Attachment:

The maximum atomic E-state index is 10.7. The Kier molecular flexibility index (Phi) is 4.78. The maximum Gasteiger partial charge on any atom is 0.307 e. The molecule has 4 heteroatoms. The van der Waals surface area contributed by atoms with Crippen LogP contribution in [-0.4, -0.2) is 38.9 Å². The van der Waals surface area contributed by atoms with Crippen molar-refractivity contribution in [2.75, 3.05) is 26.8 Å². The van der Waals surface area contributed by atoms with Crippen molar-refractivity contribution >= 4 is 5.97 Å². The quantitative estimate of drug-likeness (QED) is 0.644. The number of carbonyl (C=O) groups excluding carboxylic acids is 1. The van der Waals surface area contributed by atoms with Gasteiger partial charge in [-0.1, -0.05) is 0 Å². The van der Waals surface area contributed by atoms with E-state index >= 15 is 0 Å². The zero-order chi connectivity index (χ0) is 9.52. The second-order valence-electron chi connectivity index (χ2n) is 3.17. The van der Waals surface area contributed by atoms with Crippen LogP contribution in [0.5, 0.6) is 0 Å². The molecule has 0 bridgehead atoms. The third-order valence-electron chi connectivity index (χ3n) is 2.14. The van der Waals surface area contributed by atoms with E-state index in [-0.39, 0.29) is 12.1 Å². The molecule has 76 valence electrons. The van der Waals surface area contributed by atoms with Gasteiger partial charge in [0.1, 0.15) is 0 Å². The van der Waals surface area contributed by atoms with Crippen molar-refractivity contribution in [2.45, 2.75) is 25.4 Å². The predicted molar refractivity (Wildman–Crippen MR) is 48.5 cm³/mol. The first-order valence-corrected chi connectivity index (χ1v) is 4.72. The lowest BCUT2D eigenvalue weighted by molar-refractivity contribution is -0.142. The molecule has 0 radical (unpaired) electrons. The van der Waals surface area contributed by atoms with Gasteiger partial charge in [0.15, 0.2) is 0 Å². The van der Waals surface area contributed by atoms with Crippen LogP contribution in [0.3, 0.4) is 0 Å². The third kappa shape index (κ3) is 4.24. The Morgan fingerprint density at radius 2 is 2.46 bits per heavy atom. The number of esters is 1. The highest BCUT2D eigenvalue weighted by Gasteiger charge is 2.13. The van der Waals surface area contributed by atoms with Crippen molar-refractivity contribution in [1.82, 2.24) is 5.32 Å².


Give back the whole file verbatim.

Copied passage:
The maximum atomic E-state index is 10.7. The Kier molecular flexibility index (Phi) is 4.78. The maximum Gasteiger partial charge on any atom is 0.307 e. The molecule has 4 heteroatoms. The van der Waals surface area contributed by atoms with Crippen LogP contribution in [-0.4, -0.2) is 38.9 Å². The van der Waals surface area contributed by atoms with Crippen molar-refractivity contribution in [2.75, 3.05) is 26.8 Å². The van der Waals surface area contributed by atoms with Crippen molar-refractivity contribution >= 4 is 5.97 Å². The quantitative estimate of drug-likeness (QED) is 0.644. The number of carbonyl (C=O) groups excluding carboxylic acids is 1. The van der Waals surface area contributed by atoms with Gasteiger partial charge in [-0.1, -0.05) is 0 Å². The van der Waals surface area contributed by atoms with E-state index >= 15 is 0 Å². The zero-order chi connectivity index (χ0) is 9.52. The second-order valence-electron chi connectivity index (χ2n) is 3.17. The van der Waals surface area contributed by atoms with Crippen LogP contribution in [0.5, 0.6) is 0 Å². The molecule has 0 bridgehead atoms. The third-order valence-electron chi connectivity index (χ3n) is 2.14. The van der Waals surface area contributed by atoms with E-state index in [-0.39, 0.29) is 12.1 Å². The molecule has 76 valence electrons. The van der Waals surface area contributed by atoms with Gasteiger partial charge in [0.1, 0.15) is 0 Å². The van der Waals surface area contributed by atoms with Crippen molar-refractivity contribution in [2.45, 2.75) is 25.4 Å². The predicted molar refractivity (Wildman–Crippen MR) is 48.5 cm³/mol. The first-order valence-corrected chi connectivity index (χ1v) is 4.72. The lowest BCUT2D eigenvalue weighted by molar-refractivity contribution is -0.142. The molecule has 0 radical (unpaired) electrons. The van der Waals surface area contributed by atoms with Gasteiger partial charge in [0.15, 0.2) is 0 Å². The van der Waals surface area contributed by atoms with Crippen LogP contribution in [0.3, 0.4) is 0 Å². The third kappa shape index (κ3) is 4.24. The Morgan fingerprint density at radius 2 is 2.46 bits per heavy atom. The number of esters is 1. The highest BCUT2D eigenvalue weighted by Gasteiger charge is 2.13. The van der Waals surface area contributed by atoms with Crippen molar-refractivity contribution in [1.82, 2.24) is 5.32 Å².